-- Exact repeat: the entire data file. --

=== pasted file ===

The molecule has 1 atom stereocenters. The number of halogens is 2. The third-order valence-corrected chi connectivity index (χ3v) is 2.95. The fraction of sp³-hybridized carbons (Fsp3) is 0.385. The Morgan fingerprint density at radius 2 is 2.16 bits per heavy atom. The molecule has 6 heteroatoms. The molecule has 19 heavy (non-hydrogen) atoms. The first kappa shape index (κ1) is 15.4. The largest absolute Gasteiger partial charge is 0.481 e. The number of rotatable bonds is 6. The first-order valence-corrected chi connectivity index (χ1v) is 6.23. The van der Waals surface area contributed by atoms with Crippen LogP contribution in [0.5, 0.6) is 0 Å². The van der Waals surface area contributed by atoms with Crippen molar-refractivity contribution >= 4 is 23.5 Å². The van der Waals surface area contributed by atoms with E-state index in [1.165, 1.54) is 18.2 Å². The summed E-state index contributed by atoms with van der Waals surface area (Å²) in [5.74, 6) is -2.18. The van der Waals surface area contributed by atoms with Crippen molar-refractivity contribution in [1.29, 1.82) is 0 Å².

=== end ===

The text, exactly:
The molecule has 1 atom stereocenters. The number of halogens is 2. The third-order valence-corrected chi connectivity index (χ3v) is 2.95. The fraction of sp³-hybridized carbons (Fsp3) is 0.385. The Morgan fingerprint density at radius 2 is 2.16 bits per heavy atom. The molecule has 6 heteroatoms. The molecule has 19 heavy (non-hydrogen) atoms. The first kappa shape index (κ1) is 15.4. The largest absolute Gasteiger partial charge is 0.481 e. The number of rotatable bonds is 6. The first-order valence-corrected chi connectivity index (χ1v) is 6.23. The van der Waals surface area contributed by atoms with Crippen LogP contribution in [0.5, 0.6) is 0 Å². The van der Waals surface area contributed by atoms with Crippen molar-refractivity contribution >= 4 is 23.5 Å². The van der Waals surface area contributed by atoms with E-state index in [1.165, 1.54) is 18.2 Å². The summed E-state index contributed by atoms with van der Waals surface area (Å²) in [5.74, 6) is -2.18. The van der Waals surface area contributed by atoms with Crippen molar-refractivity contribution in [1.29, 1.82) is 0 Å².